Q: What is the meaning of the numbers used to describe the degree of astigmatism?
A: Astigmatism is measured in diopters (D), a standard optical measure. In simple terms, the diopter represents the reciprocal of the focal distance in meters. For example, a patient with 2 D of nearsightedness would have a far focal point of 1/2 meter. A patient with 4 D would have a focal length of 1/4 meters or 25 cm. A patient with 1/2 D would have a focal point 2 meters in the distance. Many patients have between 0.25 and 2.00 D of astigmatism. Between 2.25 and 3.75 is less common but still seen. Much above that in a "normal" patient is unusual. Keratoconus and post-transplant patients can have up to 10 D of more of astigmatism. Back to Top
Q: What is the best contact lens for keratoconus?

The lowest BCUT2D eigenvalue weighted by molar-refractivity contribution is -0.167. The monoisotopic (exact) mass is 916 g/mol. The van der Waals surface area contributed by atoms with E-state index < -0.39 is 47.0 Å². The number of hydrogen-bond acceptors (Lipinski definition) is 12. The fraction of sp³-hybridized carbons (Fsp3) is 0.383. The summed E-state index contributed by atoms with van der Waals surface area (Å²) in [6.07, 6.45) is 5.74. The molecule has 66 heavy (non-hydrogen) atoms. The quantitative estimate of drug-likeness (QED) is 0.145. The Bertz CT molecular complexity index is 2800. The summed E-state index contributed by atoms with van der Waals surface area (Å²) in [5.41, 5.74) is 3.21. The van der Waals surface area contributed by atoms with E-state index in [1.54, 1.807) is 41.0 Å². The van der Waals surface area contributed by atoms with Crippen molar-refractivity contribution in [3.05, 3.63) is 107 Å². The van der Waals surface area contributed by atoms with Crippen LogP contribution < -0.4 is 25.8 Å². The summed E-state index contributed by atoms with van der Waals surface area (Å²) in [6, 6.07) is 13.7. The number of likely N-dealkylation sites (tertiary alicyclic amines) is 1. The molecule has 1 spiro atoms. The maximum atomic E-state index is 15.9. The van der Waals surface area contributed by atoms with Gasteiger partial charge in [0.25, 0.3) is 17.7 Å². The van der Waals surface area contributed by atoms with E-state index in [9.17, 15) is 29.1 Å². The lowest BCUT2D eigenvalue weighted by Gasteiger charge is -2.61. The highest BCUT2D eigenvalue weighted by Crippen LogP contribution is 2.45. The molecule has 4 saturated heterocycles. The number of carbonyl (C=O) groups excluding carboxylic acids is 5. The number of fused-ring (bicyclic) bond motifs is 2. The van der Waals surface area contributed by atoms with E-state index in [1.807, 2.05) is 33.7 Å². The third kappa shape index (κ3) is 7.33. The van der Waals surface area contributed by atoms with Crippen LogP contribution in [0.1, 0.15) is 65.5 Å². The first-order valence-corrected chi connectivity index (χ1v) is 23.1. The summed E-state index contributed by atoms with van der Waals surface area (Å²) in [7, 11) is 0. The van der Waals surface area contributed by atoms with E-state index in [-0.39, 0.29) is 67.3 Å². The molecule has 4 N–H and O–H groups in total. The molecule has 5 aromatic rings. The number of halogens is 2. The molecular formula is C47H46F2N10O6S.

A: There is no single lens type or brand that works for every keratoconus patient. In the early stages, conventional soft lenses can work remarkably well. As keratoconus progresses, gas permeable (GP) lenses work best for the majority of patients. In other cases where tolerance of a GP lens is a problem, piggybacking a rigid lens over the top of a soft disposable lens can, in many cases, improve the tolerance dramatically and provide successful contact lens wear. Unfortunately, contact lenses alone may not completely correct your vision. For some patients, spectacles worn over contact lenses or special lens designs may help. In some cases, corneal scarring or other problems may limit vision, and no amount of correction will be completely effective. Surgery may be the best choice when the vision obtained with a contact lens correction is inadequate. Back to Top